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Home » Two new approaches to extended-range severe thunderstorm forecasts from CFSv2

Two new approaches to extended-range severe thunderstorm forecasts from CFSv2


Severe weather activity can devastate communities and businesses, cause loss of life and property, and impact valuable infrastructure and natural resources. The number and severity of extreme weather and climate events in the U.S. has increased since 1980, and is projected to continue increasing. Currently, there are no severe thunderstorm forecasts beyond eight days produced by the operational community; however, modes of climate variability on timescales from weeks to months may influence severe weather activity and could be used to extend severe weather forecasts. Extended-range forecasts using coupled models could help reduce community vulnerability and improve resilience to extreme events by providing advanced warning for better preparedness.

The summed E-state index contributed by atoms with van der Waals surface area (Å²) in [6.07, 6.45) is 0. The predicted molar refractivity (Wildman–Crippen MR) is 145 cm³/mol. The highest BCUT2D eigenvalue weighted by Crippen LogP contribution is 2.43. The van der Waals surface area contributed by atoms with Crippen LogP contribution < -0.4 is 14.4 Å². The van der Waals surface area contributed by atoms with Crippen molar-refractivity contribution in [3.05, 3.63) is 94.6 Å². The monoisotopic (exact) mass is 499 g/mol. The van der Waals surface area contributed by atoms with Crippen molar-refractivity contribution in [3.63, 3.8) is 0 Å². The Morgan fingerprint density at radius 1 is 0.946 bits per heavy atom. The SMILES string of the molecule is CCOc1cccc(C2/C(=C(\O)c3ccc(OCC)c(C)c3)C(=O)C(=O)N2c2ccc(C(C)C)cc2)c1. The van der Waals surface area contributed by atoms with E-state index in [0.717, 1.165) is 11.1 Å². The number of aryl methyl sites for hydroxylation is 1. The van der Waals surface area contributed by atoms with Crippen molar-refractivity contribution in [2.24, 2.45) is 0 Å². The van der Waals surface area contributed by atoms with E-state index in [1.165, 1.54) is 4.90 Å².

A study by Gregory Carbin (NOAA Storm Prediction Center), Michael Tippett (Columbia University), Samuel Lillo (University of Oklahoma), and Harold Brooks (NOAA National Severe Storms Laboratory), funded by CPO’s Modeling, Analysis, Predictions, and Projections program, introduces two new approaches for producing long-range severe thunderstorm predictions. The two approaches include: charting CFSv2 run-to-run consistency of the areal extent of severe thunderstorm environments using grid counts of the Supercell Composite Parameter (SCP); and using a run-cumulative time-averaging technique of SCP grid counts. These real-time products are scheduled to be implemented, with future work planned to expand these methods to include other forecast models and variables. The product recently produced a 9-day-lead warning of the severe outbreak on November 16th and 17th. 

The experimental tool is available at the following link: Access the paper here: 

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